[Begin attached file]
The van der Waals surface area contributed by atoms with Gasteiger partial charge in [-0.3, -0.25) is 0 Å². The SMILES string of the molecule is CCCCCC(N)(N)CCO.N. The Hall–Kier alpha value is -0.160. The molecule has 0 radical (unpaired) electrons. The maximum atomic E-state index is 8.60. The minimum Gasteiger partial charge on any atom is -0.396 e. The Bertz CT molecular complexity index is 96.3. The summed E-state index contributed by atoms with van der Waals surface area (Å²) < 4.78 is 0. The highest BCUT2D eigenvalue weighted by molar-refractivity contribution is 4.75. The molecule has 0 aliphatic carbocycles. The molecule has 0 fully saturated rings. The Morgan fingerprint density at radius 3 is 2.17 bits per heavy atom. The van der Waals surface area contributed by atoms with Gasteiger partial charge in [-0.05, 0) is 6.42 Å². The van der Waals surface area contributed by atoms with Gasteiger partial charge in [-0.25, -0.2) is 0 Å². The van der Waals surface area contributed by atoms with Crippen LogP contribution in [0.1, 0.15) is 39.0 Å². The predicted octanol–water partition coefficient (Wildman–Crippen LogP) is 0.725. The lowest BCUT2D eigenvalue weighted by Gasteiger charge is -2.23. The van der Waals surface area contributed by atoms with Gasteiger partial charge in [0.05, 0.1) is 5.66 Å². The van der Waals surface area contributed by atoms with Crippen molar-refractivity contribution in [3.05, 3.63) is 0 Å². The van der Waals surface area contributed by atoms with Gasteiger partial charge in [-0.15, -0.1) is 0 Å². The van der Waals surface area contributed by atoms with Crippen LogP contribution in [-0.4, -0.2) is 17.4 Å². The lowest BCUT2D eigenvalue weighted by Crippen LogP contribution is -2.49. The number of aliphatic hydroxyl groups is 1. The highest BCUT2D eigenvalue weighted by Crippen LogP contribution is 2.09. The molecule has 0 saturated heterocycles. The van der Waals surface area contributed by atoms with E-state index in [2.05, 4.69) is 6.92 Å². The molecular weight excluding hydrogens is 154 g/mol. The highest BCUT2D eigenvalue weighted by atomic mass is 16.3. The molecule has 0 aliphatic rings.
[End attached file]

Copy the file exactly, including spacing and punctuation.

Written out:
The van der Waals surface area contributed by atoms with Gasteiger partial charge in [-0.3, -0.25) is 0 Å². The SMILES string of the molecule is CCCCCC(N)(N)CCO.N. The Hall–Kier alpha value is -0.160. The molecule has 0 radical (unpaired) electrons. The maximum atomic E-state index is 8.60. The minimum Gasteiger partial charge on any atom is -0.396 e. The Bertz CT molecular complexity index is 96.3. The summed E-state index contributed by atoms with van der Waals surface area (Å²) < 4.78 is 0. The highest BCUT2D eigenvalue weighted by molar-refractivity contribution is 4.75. The molecule has 0 aliphatic carbocycles. The molecule has 0 fully saturated rings. The Morgan fingerprint density at radius 3 is 2.17 bits per heavy atom. The van der Waals surface area contributed by atoms with Gasteiger partial charge in [-0.05, 0) is 6.42 Å². The van der Waals surface area contributed by atoms with Gasteiger partial charge in [-0.25, -0.2) is 0 Å². The van der Waals surface area contributed by atoms with Crippen LogP contribution in [0.1, 0.15) is 39.0 Å². The predicted octanol–water partition coefficient (Wildman–Crippen LogP) is 0.725. The lowest BCUT2D eigenvalue weighted by Gasteiger charge is -2.23. The van der Waals surface area contributed by atoms with Gasteiger partial charge in [0.05, 0.1) is 5.66 Å². The van der Waals surface area contributed by atoms with Crippen molar-refractivity contribution in [3.05, 3.63) is 0 Å². The van der Waals surface area contributed by atoms with Gasteiger partial charge in [-0.15, -0.1) is 0 Å². The van der Waals surface area contributed by atoms with Crippen LogP contribution in [-0.4, -0.2) is 17.4 Å². The lowest BCUT2D eigenvalue weighted by Crippen LogP contribution is -2.49. The number of aliphatic hydroxyl groups is 1. The highest BCUT2D eigenvalue weighted by Crippen LogP contribution is 2.09. The molecule has 0 saturated heterocycles. The van der Waals surface area contributed by atoms with E-state index in [2.05, 4.69) is 6.92 Å². The molecular weight excluding hydrogens is 154 g/mol. The highest BCUT2D eigenvalue weighted by atomic mass is 16.3. The molecule has 0 aliphatic rings.